The bad, very bad and very very bad of the Ontario PC energy plan

The Ontario PC’s energy plan doubles down on a couple of poor policies.

The Ontario PC party recently released its energy plan. Unfortunately for electricity customers, the plan doubles down on a number of costly energy policies and fails to end the Fair Hydro Plan, which will defer billions of dollars of costs to future customers.

1. Unneeded conservation spending to continue. Rather than end the province’s $2.6 billion conservation spending policy, the PCs promise to lower hydro bills simply by shifting those costs to taxpayers.

Conservation spending in Ontario has repeatedly been shown to be either unnecessary, due to the province’s large surplus of power, or wasteful. Hydro One – the province’s largest electricity distributor – conducted a large survey and found that conservation programs accounted for less than 10 percent of energy savings. The Auditor General found that most conservation programs were never reviewed for cost effectiveness and those that were, failed to pass muster. Another conservation program allowed a small group of companies to pocket around $100 million, while never actually cutting back on their energy consumption.

The decision to move conservation spending to taxpayers is a poor decision. If the conservation programs are cost effective – as the province maintains (and here) – then they pay for themselves by saving consumers more in energy savings than what they cost. If that’s the case, then those costs should continue to be paid for by ratepayers, as they are the beneficiaries (known as the “benefits follow costs” regulatory principle). But if the opposite is true – that conservation programs actually cost more than the energy savings they produce – they should be scrapped altogether, as they’re either a drain on ratepayers or taxpayers. Furthermore, the province’s energy surplus, which is expected to continue over the next few years, makes provincially mandated and utility-financed conservation spending a waste of money. Recent studies on energy conservation programs show that they overstate future energy savings and the cost per household is more than the savings achieved from reduced energy consumption.

2. Nuclear refurbishments at any cost. The PCs say they’re going to keep the aging Pickering nuclear plant operating until 2024 – even though the Ontario Energy Board (OEB) is the one tasked with approving the cost of extended operations – and go ahead with planned refurbishments of the Darlington and Bruce nuclear plants.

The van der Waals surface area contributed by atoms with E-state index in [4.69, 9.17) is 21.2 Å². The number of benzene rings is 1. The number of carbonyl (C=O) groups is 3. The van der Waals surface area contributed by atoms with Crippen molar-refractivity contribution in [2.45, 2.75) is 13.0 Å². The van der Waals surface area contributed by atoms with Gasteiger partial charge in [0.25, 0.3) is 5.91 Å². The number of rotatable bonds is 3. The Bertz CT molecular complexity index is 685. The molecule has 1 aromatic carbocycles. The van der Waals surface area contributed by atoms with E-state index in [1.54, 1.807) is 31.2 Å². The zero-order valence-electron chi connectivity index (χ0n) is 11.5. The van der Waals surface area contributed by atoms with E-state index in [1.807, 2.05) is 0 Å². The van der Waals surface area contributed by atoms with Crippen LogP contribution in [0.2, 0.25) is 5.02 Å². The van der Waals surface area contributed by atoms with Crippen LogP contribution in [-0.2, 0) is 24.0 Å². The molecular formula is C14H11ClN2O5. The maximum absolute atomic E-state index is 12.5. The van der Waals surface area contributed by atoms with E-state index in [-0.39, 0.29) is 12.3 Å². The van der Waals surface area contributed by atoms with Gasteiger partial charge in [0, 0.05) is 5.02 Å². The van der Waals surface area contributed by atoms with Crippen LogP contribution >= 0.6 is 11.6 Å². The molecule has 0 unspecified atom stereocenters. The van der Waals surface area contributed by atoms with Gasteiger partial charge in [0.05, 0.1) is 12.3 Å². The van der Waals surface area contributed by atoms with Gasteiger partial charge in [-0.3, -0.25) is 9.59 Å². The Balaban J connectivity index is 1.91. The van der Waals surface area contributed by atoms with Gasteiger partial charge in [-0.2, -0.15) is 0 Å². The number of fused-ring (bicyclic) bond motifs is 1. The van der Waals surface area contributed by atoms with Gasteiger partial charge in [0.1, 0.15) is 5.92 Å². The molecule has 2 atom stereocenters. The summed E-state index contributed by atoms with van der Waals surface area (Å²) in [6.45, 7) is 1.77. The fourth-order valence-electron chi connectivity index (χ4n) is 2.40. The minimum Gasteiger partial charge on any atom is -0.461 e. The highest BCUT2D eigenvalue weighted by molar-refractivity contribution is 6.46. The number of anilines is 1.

The economics of extending the operating life of the Pickering plant look increasingly poor. The Pickering nuclear plant is already a high-cost nuclear plant that performs poorly when compared to plants across North America. OPG, the operator of Pickering, admits that Pickering will always be a worst-in-class nuclear plant. Furthermore, the analysis that was done to justify keeping the plant open past 2020 is already out-of-date and many of variables that supported extending its operating life have moved against that option. Ratepayers could be $500 million worse off if Pickering remains in operation until 2024.

The current government has attached “off ramps” to the Darlington Refurbishment Project (DRP). The off-ramps were put in place in order to avoid refurbishing all four units if the cost of refurbing the first or second unit spirals out of control, as happened at previous nuclear refurbishments. The PC’s platform removes those off-ramps and moves ahead with the refurbishment of the province’s nuclear plants at any cost. If history is any guide, electricity consumers will be worse off.

3. The Fair Hydro Plan stays the same. The PCs will keep the Fair Hydro Plan and add their own artificial 12% hydro bill reduction on top of it. The Fair Hydro Plan does nothing to address the underlying costs that have resulted in near double-digit hydro rate increases in recent years, but does kick those costs to future customers while further dismantling the independence of the province’s energy regulator.

One recent estimate shows that the Fair Hydro Plan will see the province borrow $26.2 billion (through OPG) over the next decade to fulfill its promise to lower hydro bills by 25%. Yet, future hydro customers will have to pay back $21 billion (plus the initial $26.2 billion). Today’s savings are, simply, a mirage and will be a financial burden for future customers.

The Auditor General also recently highlighted that the Fair Hydro Plan contravenes the province’s own accounting rules by using a complicated method of removing those costs from provincial financial accounts. She warned that, as a result, the province’s future financial statements will become “unreliable.”

The Fair Hydro Plan also allows the Minister of Energy to set electricity rates as he sees fit, ending one of the last vestiges of independence in energy regulation in Ontario that ensured the price consumers paid for power reflected the cost of generating it. Energy rates are now a political decision rather than an economic or financial one.

The PCs, by not promising to end the Fair Hydro Plan, are ensuring that the many poor policies that are contained within it are here to stay.

Brady Yauch is an economist and Executive Director of the Consumer Policy Institute (CPI). You can reach Brady by email at: bradyyauch (at) or by phone at (416) 964-9223 ext 236


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